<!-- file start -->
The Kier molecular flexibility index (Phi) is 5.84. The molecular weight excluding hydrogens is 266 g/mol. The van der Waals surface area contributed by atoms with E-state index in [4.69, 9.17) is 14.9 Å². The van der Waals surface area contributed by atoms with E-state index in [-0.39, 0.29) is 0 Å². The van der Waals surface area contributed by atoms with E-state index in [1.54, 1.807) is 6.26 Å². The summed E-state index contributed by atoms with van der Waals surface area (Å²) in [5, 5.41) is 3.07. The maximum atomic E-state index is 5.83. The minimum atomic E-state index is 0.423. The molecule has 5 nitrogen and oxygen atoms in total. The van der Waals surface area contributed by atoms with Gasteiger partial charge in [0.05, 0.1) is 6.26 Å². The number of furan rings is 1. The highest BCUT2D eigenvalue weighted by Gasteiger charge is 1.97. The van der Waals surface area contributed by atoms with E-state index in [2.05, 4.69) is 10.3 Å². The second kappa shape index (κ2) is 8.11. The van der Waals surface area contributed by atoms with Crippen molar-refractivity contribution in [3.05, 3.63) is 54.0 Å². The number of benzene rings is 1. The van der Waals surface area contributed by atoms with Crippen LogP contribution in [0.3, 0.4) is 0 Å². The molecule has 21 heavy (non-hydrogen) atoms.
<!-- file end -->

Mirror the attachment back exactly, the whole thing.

The Kier molecular flexibility index (Phi) is 5.84. The molecular weight excluding hydrogens is 266 g/mol. The van der Waals surface area contributed by atoms with E-state index in [4.69, 9.17) is 14.9 Å². The van der Waals surface area contributed by atoms with E-state index in [-0.39, 0.29) is 0 Å². The van der Waals surface area contributed by atoms with E-state index in [1.54, 1.807) is 6.26 Å². The summed E-state index contributed by atoms with van der Waals surface area (Å²) in [5, 5.41) is 3.07. The maximum atomic E-state index is 5.83. The minimum atomic E-state index is 0.423. The molecule has 5 nitrogen and oxygen atoms in total. The van der Waals surface area contributed by atoms with Gasteiger partial charge in [0.05, 0.1) is 6.26 Å². The number of furan rings is 1. The highest BCUT2D eigenvalue weighted by Gasteiger charge is 1.97. The van der Waals surface area contributed by atoms with E-state index in [2.05, 4.69) is 10.3 Å². The second kappa shape index (κ2) is 8.11. The van der Waals surface area contributed by atoms with Crippen molar-refractivity contribution in [3.05, 3.63) is 54.0 Å². The number of benzene rings is 1. The van der Waals surface area contributed by atoms with Crippen LogP contribution in [0.3, 0.4) is 0 Å². The molecule has 21 heavy (non-hydrogen) atoms.